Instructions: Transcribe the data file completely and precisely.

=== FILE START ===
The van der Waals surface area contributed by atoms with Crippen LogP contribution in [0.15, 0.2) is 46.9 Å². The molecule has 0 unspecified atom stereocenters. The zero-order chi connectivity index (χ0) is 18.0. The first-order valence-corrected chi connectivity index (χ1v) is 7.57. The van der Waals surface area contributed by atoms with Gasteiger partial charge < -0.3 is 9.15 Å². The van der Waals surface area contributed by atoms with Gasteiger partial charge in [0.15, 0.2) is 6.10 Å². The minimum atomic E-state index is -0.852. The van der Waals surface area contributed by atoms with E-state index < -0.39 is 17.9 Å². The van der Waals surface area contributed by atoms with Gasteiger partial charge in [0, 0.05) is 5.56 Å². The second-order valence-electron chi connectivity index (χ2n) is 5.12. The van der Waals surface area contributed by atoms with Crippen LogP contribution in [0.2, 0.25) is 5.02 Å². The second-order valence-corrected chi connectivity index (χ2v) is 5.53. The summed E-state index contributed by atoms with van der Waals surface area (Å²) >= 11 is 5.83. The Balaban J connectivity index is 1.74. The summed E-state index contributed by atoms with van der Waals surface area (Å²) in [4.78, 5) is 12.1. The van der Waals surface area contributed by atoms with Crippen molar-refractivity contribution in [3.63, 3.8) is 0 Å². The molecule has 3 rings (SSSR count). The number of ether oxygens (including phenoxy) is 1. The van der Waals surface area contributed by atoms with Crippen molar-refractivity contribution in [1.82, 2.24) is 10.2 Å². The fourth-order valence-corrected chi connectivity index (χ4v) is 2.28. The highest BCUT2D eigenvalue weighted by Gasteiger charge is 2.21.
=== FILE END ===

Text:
The van der Waals surface area contributed by atoms with Crippen LogP contribution in [0.15, 0.2) is 46.9 Å². The molecule has 0 unspecified atom stereocenters. The zero-order chi connectivity index (χ0) is 18.0. The first-order valence-corrected chi connectivity index (χ1v) is 7.57. The van der Waals surface area contributed by atoms with Gasteiger partial charge < -0.3 is 9.15 Å². The van der Waals surface area contributed by atoms with Gasteiger partial charge in [0.15, 0.2) is 6.10 Å². The minimum atomic E-state index is -0.852. The van der Waals surface area contributed by atoms with E-state index < -0.39 is 17.9 Å². The van der Waals surface area contributed by atoms with Gasteiger partial charge in [0, 0.05) is 5.56 Å². The second-order valence-electron chi connectivity index (χ2n) is 5.12. The van der Waals surface area contributed by atoms with Crippen LogP contribution in [0.2, 0.25) is 5.02 Å². The second-order valence-corrected chi connectivity index (χ2v) is 5.53. The summed E-state index contributed by atoms with van der Waals surface area (Å²) >= 11 is 5.83. The Balaban J connectivity index is 1.74. The summed E-state index contributed by atoms with van der Waals surface area (Å²) in [4.78, 5) is 12.1. The van der Waals surface area contributed by atoms with Crippen molar-refractivity contribution in [3.63, 3.8) is 0 Å². The molecule has 3 rings (SSSR count). The number of ether oxygens (including phenoxy) is 1. The van der Waals surface area contributed by atoms with Crippen molar-refractivity contribution in [1.82, 2.24) is 10.2 Å². The fourth-order valence-corrected chi connectivity index (χ4v) is 2.28. The highest BCUT2D eigenvalue weighted by Gasteiger charge is 2.21.